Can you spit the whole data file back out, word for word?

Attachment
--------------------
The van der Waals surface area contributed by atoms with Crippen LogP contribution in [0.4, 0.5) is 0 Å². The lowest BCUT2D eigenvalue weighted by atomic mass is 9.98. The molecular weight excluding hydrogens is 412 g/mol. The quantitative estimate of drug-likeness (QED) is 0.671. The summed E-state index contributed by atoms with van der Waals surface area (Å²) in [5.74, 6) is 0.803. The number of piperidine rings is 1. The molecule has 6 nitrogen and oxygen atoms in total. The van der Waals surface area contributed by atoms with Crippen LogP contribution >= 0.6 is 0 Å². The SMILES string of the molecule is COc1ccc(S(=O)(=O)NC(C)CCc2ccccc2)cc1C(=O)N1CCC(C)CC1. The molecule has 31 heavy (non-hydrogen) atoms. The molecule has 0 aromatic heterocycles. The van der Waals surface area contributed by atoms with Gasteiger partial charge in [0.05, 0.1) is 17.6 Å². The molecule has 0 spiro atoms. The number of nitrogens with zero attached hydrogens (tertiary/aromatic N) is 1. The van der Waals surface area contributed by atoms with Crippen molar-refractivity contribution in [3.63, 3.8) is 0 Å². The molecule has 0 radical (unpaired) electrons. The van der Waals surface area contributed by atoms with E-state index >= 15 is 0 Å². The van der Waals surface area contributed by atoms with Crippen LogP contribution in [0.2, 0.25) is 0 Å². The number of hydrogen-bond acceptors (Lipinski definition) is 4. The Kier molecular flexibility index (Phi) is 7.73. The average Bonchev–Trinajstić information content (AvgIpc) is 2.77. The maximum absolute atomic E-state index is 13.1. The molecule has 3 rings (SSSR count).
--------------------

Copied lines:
The van der Waals surface area contributed by atoms with Crippen LogP contribution in [0.4, 0.5) is 0 Å². The lowest BCUT2D eigenvalue weighted by atomic mass is 9.98. The molecular weight excluding hydrogens is 412 g/mol. The quantitative estimate of drug-likeness (QED) is 0.671. The summed E-state index contributed by atoms with van der Waals surface area (Å²) in [5.74, 6) is 0.803. The number of piperidine rings is 1. The molecule has 6 nitrogen and oxygen atoms in total. The van der Waals surface area contributed by atoms with Crippen LogP contribution >= 0.6 is 0 Å². The SMILES string of the molecule is COc1ccc(S(=O)(=O)NC(C)CCc2ccccc2)cc1C(=O)N1CCC(C)CC1. The molecule has 31 heavy (non-hydrogen) atoms. The molecule has 0 aromatic heterocycles. The van der Waals surface area contributed by atoms with Gasteiger partial charge in [0.05, 0.1) is 17.6 Å². The molecule has 0 spiro atoms. The number of nitrogens with zero attached hydrogens (tertiary/aromatic N) is 1. The van der Waals surface area contributed by atoms with Crippen molar-refractivity contribution in [3.63, 3.8) is 0 Å². The molecule has 0 radical (unpaired) electrons. The van der Waals surface area contributed by atoms with E-state index >= 15 is 0 Å². The van der Waals surface area contributed by atoms with Crippen LogP contribution in [0.2, 0.25) is 0 Å². The number of hydrogen-bond acceptors (Lipinski definition) is 4. The Kier molecular flexibility index (Phi) is 7.73. The average Bonchev–Trinajstić information content (AvgIpc) is 2.77. The maximum absolute atomic E-state index is 13.1. The molecule has 3 rings (SSSR count).